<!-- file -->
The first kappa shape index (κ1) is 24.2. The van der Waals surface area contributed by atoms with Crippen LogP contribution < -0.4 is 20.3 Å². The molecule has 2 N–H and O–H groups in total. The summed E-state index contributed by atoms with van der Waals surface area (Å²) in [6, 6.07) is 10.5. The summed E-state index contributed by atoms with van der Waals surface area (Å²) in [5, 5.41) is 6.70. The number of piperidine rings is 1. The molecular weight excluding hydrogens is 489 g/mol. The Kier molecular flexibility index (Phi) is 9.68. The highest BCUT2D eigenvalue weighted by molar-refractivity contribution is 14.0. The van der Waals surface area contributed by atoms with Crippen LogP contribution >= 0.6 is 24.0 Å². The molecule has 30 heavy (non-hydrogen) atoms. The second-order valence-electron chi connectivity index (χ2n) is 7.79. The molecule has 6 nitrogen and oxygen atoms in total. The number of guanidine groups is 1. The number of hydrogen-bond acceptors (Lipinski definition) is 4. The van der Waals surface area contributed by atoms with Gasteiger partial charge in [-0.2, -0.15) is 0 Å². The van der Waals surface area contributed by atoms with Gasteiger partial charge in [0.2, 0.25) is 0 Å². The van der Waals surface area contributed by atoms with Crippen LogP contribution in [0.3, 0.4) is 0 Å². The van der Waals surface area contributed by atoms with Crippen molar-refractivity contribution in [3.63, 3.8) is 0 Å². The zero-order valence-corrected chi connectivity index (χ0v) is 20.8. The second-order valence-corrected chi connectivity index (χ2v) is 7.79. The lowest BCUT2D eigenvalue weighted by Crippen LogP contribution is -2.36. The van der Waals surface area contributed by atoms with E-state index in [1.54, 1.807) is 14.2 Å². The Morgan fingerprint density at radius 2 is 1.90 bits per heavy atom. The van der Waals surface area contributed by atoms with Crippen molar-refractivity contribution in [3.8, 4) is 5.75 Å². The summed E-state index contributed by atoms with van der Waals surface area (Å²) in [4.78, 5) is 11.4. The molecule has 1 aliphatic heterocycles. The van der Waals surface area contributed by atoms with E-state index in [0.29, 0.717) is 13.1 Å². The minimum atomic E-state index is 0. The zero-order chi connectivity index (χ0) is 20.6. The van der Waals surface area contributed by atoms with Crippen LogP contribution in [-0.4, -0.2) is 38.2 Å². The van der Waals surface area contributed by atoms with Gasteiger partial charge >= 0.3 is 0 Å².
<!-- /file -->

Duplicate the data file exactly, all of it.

The first kappa shape index (κ1) is 24.2. The van der Waals surface area contributed by atoms with Crippen LogP contribution < -0.4 is 20.3 Å². The molecule has 2 N–H and O–H groups in total. The summed E-state index contributed by atoms with van der Waals surface area (Å²) in [6, 6.07) is 10.5. The summed E-state index contributed by atoms with van der Waals surface area (Å²) in [5, 5.41) is 6.70. The number of piperidine rings is 1. The molecular weight excluding hydrogens is 489 g/mol. The Kier molecular flexibility index (Phi) is 9.68. The highest BCUT2D eigenvalue weighted by molar-refractivity contribution is 14.0. The van der Waals surface area contributed by atoms with Crippen LogP contribution >= 0.6 is 24.0 Å². The molecule has 30 heavy (non-hydrogen) atoms. The second-order valence-electron chi connectivity index (χ2n) is 7.79. The molecule has 6 nitrogen and oxygen atoms in total. The number of guanidine groups is 1. The number of hydrogen-bond acceptors (Lipinski definition) is 4. The van der Waals surface area contributed by atoms with Gasteiger partial charge in [-0.2, -0.15) is 0 Å². The van der Waals surface area contributed by atoms with Gasteiger partial charge in [0.2, 0.25) is 0 Å². The van der Waals surface area contributed by atoms with Crippen LogP contribution in [0.3, 0.4) is 0 Å². The van der Waals surface area contributed by atoms with Crippen molar-refractivity contribution in [3.63, 3.8) is 0 Å². The zero-order valence-corrected chi connectivity index (χ0v) is 20.8. The second-order valence-corrected chi connectivity index (χ2v) is 7.79. The lowest BCUT2D eigenvalue weighted by Crippen LogP contribution is -2.36. The van der Waals surface area contributed by atoms with E-state index in [1.54, 1.807) is 14.2 Å². The Morgan fingerprint density at radius 2 is 1.90 bits per heavy atom. The van der Waals surface area contributed by atoms with Crippen molar-refractivity contribution in [3.8, 4) is 5.75 Å². The summed E-state index contributed by atoms with van der Waals surface area (Å²) in [4.78, 5) is 11.4. The molecule has 1 aliphatic heterocycles. The van der Waals surface area contributed by atoms with E-state index in [0.29, 0.717) is 13.1 Å². The minimum atomic E-state index is 0. The zero-order chi connectivity index (χ0) is 20.6. The van der Waals surface area contributed by atoms with Crippen LogP contribution in [-0.4, -0.2) is 38.2 Å². The van der Waals surface area contributed by atoms with Gasteiger partial charge >= 0.3 is 0 Å².